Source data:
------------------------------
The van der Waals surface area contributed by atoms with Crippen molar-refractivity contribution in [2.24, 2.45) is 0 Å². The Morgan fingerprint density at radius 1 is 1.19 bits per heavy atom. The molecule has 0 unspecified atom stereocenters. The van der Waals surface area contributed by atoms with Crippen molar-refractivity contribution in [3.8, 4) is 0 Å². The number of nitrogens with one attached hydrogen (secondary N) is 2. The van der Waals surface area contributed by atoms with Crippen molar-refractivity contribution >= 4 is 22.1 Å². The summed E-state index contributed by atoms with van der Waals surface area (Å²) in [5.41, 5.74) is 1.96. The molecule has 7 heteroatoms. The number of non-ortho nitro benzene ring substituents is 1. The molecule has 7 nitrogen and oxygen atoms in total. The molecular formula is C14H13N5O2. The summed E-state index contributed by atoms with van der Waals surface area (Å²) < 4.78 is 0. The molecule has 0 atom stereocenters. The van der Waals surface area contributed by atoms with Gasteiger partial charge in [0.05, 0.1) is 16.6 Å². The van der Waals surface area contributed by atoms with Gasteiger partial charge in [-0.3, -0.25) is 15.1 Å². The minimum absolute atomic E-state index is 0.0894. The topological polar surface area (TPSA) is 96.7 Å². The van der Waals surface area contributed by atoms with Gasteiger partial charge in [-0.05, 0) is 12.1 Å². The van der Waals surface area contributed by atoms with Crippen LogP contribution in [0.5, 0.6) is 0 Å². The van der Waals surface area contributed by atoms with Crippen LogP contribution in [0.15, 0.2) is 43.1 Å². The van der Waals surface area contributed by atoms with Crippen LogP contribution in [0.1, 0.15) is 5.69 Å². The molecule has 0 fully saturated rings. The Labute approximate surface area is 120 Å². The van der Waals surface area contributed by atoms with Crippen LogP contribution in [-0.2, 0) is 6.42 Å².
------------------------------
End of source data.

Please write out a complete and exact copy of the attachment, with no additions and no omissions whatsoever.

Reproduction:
The van der Waals surface area contributed by atoms with Crippen molar-refractivity contribution in [2.24, 2.45) is 0 Å². The Morgan fingerprint density at radius 1 is 1.19 bits per heavy atom. The molecule has 0 unspecified atom stereocenters. The van der Waals surface area contributed by atoms with Crippen molar-refractivity contribution in [3.8, 4) is 0 Å². The number of nitrogens with one attached hydrogen (secondary N) is 2. The van der Waals surface area contributed by atoms with Crippen molar-refractivity contribution >= 4 is 22.1 Å². The summed E-state index contributed by atoms with van der Waals surface area (Å²) in [5.41, 5.74) is 1.96. The molecule has 7 heteroatoms. The number of non-ortho nitro benzene ring substituents is 1. The molecule has 7 nitrogen and oxygen atoms in total. The molecular formula is C14H13N5O2. The summed E-state index contributed by atoms with van der Waals surface area (Å²) < 4.78 is 0. The molecule has 0 atom stereocenters. The van der Waals surface area contributed by atoms with Gasteiger partial charge in [0.05, 0.1) is 16.6 Å². The van der Waals surface area contributed by atoms with Gasteiger partial charge in [-0.3, -0.25) is 15.1 Å². The minimum absolute atomic E-state index is 0.0894. The topological polar surface area (TPSA) is 96.7 Å². The van der Waals surface area contributed by atoms with Gasteiger partial charge in [-0.05, 0) is 12.1 Å². The van der Waals surface area contributed by atoms with Crippen LogP contribution in [0.5, 0.6) is 0 Å². The van der Waals surface area contributed by atoms with Crippen LogP contribution in [0.15, 0.2) is 43.1 Å². The van der Waals surface area contributed by atoms with Crippen LogP contribution in [0.1, 0.15) is 5.69 Å². The molecule has 0 fully saturated rings. The Labute approximate surface area is 120 Å². The van der Waals surface area contributed by atoms with Crippen LogP contribution in [-0.2, 0) is 6.42 Å².